Sarah Twomey | Desjardins Group
So, you've found your ideal apartment: a 2-bedroom basement paradise or a mid-town penthouse or a fantastic south-facing one-bedroom condo. Now it's time to move in right away, right? Sure, start packing, but make sure you also budget for tenant insurance.
Perhaps you think you don't need it because you're only renting and you don't own any fancy stuff. But, what if something happened -- would you have enough set aside to replace all your belongings and to find temporary housing? If you said no, Pina Ferraro-Novello, a corporate underwriter with Desjardins Insurance would like you to reconsider.
"Tenant insurance is necessary because it protects your property and also covers you in the event that you accidentally cause damage to the property of others," said Ferraro-Novello. "For example, if your bathtub overflowed and flooded the apartment below destroying your neighbour's property, tenant insurance would protect you. Luckily, it's a simple and affordable coverage. Also, if you're a student, your parents' policy might automatically extend coverage to you at school."
What's typically covered by tenant insurance?
This type of insurance protects you from damage, like fire, theft, certain water damage and vandalism. If your apartment is seriously damaged as a result of an insured loss, tenant insurance would also typically cover your additional living expenses while it's being repaired. Tenant insurance also provides liability coverage if someone gets hurt because of your negligence, like slipping and falling on a wet floor in your apartment for example.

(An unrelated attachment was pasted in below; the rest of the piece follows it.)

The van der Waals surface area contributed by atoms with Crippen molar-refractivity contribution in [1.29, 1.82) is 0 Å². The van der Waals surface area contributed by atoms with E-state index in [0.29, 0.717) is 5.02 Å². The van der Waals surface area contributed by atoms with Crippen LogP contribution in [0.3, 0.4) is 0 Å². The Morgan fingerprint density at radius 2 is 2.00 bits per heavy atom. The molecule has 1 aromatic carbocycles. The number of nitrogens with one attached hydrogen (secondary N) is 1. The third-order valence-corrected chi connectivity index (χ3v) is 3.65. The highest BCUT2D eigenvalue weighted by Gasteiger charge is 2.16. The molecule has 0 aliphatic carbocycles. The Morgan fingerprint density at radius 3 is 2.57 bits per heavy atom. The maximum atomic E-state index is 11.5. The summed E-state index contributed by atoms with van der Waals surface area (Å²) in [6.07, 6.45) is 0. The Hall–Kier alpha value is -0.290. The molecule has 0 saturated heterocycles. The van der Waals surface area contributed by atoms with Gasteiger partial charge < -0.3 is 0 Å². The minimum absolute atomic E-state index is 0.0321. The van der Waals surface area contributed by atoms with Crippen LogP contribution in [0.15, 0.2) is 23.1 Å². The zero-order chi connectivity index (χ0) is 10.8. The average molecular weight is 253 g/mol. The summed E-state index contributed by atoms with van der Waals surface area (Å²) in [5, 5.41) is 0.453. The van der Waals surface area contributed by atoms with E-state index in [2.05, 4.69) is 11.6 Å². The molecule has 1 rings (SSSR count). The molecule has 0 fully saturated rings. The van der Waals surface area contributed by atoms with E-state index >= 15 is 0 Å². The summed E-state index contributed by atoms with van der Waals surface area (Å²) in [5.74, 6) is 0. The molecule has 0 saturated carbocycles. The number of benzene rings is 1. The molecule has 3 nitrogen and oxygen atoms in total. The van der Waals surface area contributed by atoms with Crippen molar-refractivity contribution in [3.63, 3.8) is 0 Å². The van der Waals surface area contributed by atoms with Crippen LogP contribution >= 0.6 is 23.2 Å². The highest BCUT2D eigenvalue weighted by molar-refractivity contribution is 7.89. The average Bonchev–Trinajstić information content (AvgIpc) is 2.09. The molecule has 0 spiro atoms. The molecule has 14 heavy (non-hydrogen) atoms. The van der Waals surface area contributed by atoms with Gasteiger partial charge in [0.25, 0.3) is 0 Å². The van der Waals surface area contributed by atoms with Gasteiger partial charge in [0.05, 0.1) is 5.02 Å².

How much coverage do you need?
The total cost of tenant's insurance will depend largely on the value of your contents. Most renters tend to underestimate what it would cost to replace their belongings. It's smart to take an inventory, including photos, which only takes a few minutes and will make things a lot easier if you experience a loss. Start by walking from room to room and itemize all the contents, including your closets and cupboards. You might think they're not worth that much until you have to replace them. Keep in mind however that coverage for some insured items may be subject to exclusions or maximum limits. Read your policy carefully to determine your exact coverage.
Typical items to include on your inventory are: computer, printer, tablet, smart phone, flat screen TV, video game system and games, music player and other electronics, clothes, shoes, boots, pots, pans, other personal and household items.